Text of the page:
Dry Garden Plants – King protea

King protea (Protea cynaroides) flower
The King protea (Protea cynaroides) is one of my favourite plants for the dry garden and a perfect flower for flower arrangements.

The King protea (Protea cynaroides) is one of my favourite plants for the dry garden and a perfect flower for flower arrangements. It has mesmerising soft pink flower cones up to 20cm or a hand span across that will last for many months while maintaining the colour. I use them with eucalypt leaves and gum nuts to create a rustic wreath to hang outside on the shed wall which will last all year until new flowers come along in the new season.

 

King protea (Protea cynaroides) flower

King protea (Protea cynaroides)

In the dry garden it is an absolute stalwart, needing no attention at all in most Melbourne dry gardens as it needs hot summers and a cool winter to thrive and flower. It grows up to a metre high in my garden but can grow as tall as two metres and a metre wide in dry rocky or sandy soil, and in my garden a clay substrate just under a thin layer of soil. Choose carefully where you plant it as it has a long tap root and does not like to be moved, nor should you plant it in an area where its roots will sit in water for too long in winter. It can be somewhat spindly in growth while young so plant it up with dry loving ground covers like Angular Pigface and a middle height plant like the Creeping Banksia or make a lovely contrast of the pink and silver with Tree Smokebush.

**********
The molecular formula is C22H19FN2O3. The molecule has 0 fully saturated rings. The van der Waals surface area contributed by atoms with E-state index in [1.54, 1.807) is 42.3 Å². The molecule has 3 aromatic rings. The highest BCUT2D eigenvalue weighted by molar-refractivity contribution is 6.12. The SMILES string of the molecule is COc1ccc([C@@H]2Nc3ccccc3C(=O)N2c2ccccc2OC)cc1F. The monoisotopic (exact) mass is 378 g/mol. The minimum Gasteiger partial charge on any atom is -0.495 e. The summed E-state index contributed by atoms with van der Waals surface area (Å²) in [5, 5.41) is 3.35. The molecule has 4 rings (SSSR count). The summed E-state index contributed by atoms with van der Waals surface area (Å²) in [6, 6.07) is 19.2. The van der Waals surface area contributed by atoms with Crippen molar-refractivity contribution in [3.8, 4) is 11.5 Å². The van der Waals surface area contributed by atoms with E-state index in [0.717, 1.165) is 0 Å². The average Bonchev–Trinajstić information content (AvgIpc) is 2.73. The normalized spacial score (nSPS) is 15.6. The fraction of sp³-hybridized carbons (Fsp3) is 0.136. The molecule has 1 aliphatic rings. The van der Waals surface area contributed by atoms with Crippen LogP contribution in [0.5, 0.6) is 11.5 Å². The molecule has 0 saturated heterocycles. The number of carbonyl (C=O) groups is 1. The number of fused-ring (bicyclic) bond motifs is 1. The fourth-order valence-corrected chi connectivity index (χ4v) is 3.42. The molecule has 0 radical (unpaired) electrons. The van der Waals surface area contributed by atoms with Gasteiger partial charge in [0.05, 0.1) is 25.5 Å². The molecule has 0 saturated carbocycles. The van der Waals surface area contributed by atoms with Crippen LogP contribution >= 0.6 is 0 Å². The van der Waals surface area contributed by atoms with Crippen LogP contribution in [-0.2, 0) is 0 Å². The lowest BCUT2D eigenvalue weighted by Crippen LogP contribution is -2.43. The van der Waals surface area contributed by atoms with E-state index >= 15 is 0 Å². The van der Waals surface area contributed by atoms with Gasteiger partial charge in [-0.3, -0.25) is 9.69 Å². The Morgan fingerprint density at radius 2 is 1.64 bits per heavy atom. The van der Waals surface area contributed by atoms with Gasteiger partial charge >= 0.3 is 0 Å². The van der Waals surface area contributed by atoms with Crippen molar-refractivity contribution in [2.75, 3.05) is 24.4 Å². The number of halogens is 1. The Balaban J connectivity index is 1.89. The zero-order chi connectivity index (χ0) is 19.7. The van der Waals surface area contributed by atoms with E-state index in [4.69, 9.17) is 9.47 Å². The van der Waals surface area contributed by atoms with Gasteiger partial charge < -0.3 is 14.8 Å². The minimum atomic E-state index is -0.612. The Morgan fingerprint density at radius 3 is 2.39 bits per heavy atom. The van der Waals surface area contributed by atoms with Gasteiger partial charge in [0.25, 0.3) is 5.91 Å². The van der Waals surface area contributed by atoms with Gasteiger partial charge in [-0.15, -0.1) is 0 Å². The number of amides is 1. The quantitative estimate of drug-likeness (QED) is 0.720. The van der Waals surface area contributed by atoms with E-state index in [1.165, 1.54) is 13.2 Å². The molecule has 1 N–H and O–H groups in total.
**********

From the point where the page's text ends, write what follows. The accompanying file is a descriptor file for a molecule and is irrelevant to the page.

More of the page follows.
King protea (Protea cynaroides) flower

Each King protea plant can have 10-20 flowers once it gets going.

King protea (Protea cynaroides)

Conospermum triplinervium Tree Smokebush
Conospermum triplinervium Tree Smokebush my all time favorite plant in the dry garden

Proteas have been celebrated by botanists and gardeners for their fascinating flowers, as illustrated here in a 1848 book by Arabella Roupell РSpecimens of Flora of South Africa by a Lady.

A wonderful book on South African flora by Arabella Roupell.
A wonderful book on South African flora by Arabella Roupell.

 

Categories Dry Garden

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